Years ago, when I first graduated the police academy, I spent a weekend with my 86-year-old grandmother, who has Alzheimer’s. My grandmother, who never can remember the day of the week, the season, or the year, was raving about my new career choice.
“I’m so proud of you,” she told me during lunch. “I tell everyone I know that my granddaughter is a policewoman.”
(My grandmother, by the way, lives with my parents, and does not know or talk to anyone outside of our family.)
For the rest of the afternoon, my grandmother, and her broken-record mind, told me over and over again how proud she was to have a “policewoman” granddaughter.
The next day, she asked me if I had graduated high school.
“Yes, I did,” I told her. “I actually just graduated from the police academy. I’m a police officer now.”
My grandmother gasped loudly, her eyes widened, and she grabbed my arm and said, “But that’s a man’s job!”
While my (forgetful) grandmother has a much different perspective on gender roles than me (which apparently vary greatly, depending on the day), many people share her perspective, whether it be friends, coworkers or regular ol’ tax-paying citizens.
I, at one point, had a similar perspective. I never knew any police officers growing up, much less any lady officers. Law enforcement never occurred to me as a career because I thought cops were bulky, bald white men with no necks, college educations or patience.
And now, while some cops fit that description, I know most don’t. (I have PLENTY of college-educated skinny male coworkers with full heads of hair and plenty of patience, thank you very much.)
And even though it’s 2017, I’ve met plenty of men and women who adamantly believe men are a better fit for policework.
For example, a few weeks ago, a man, who appeared to be in his 40s, approached my patrol car and we had the following conversation:
“I spoke to a female sergeant a month ago and I can’t remember her name. Do you know her?” he asked.
“What does she look like? We have quite a few female sergeants.”
“What?!” The man looked at me in complete disbelief, as if I had just lied to him. “How is that possible?”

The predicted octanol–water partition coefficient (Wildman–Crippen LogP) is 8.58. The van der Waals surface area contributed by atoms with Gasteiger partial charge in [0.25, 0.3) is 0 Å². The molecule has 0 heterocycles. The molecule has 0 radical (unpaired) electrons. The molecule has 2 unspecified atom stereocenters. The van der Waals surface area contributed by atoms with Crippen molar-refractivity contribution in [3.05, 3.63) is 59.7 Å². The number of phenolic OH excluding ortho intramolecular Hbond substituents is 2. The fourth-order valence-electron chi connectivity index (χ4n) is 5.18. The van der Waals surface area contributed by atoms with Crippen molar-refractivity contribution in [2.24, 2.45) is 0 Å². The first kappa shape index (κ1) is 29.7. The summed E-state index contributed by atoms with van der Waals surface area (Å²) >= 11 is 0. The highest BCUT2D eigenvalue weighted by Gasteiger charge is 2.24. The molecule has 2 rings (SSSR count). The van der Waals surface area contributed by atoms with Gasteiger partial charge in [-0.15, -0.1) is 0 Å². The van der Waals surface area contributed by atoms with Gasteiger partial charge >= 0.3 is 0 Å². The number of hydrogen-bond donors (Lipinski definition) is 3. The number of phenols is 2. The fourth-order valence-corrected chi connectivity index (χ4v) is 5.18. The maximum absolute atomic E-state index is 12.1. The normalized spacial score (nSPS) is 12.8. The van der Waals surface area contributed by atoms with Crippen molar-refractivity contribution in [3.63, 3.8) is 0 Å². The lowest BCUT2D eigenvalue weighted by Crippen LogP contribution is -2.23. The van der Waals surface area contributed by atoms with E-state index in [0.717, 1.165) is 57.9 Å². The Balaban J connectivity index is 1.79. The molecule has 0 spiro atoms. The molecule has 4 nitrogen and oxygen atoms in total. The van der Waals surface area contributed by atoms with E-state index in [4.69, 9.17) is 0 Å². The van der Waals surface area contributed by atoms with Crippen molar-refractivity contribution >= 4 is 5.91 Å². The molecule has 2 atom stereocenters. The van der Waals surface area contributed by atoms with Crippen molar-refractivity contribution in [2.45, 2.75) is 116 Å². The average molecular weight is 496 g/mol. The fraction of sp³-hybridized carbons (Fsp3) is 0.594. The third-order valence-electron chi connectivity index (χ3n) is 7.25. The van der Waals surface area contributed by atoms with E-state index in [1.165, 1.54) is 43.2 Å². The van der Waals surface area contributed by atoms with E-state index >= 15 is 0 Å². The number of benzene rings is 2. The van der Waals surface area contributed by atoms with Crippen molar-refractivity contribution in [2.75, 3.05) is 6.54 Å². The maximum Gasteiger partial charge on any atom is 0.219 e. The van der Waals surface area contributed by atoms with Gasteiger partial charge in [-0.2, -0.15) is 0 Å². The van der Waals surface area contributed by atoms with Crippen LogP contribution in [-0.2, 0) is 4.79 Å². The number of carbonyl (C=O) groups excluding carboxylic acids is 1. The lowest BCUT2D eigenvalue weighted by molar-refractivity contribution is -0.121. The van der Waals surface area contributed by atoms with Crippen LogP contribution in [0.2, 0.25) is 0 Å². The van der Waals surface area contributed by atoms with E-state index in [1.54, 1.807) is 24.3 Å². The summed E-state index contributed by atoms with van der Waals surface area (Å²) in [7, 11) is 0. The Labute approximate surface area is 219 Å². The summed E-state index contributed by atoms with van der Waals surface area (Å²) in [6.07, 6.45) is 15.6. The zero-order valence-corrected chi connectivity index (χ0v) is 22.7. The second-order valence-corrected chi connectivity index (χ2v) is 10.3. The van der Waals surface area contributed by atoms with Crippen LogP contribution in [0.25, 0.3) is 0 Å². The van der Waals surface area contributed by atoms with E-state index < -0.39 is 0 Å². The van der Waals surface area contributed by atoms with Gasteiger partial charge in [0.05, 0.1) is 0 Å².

I responded by staring at him for about 20 seconds of dumbfounded silence before I finally said, “You know what, I actually have to leave.”
And I got back into my patrol car and drove away, because sometimes, some people are too stupid to chat with, even if they are law-abiding taxpayers.
While it’s annoying to hear this nonsense from a stranger, or even my grandmother, it’s worse when the distrust of female officers comes from within the profession. There aren’t many women in this line of work (less than 12 percent nationwide) so when one of us fucks up, or sleeps with a married coworker, or gets “undeservingly” promoted, that’s what people remember.
I cannot count how many men (in real life and on Twitter) who try and justify their perspective on women in law enforcement to me:
“But most female cops aren’t like you!”
“All the girls at the police academy liked to party so they earned ‘reputations.'”
“The problem with hiring women is that sometimes they get pregnant and can’t work patrol for a year.”
“The females in my academy class could be considered 2s on a good day, and they couldn’t shoot.”
(These, by the way, are verbatim things my male colleagues, whether it be online or in real life, have said to me. Every single one made me want to eyeroll myself into another dimension where I wouldn’t have to explain to other cops that shitty — and ugly — cops come in every gender, race and background.)
But all this gender-politics bullshit is worth it when I’m on a domestic dispute and a 6-year-old girl walks over and tugs my jumpsuit leg and tells me she wants to be a “policewoman” when she grows up, just like me.
Over the past few decades, this profession has made leaps and bounds in how it views and treats female cops. And while policing still has a long way to go, the only way to change it is to show those 6-year-old girls, the forgetful grandmothers, and male cops that yeah, girls can be cops, too.
Because maybe, by the time that 6-year-old enters this profession, things will be easier for her than it is for women now.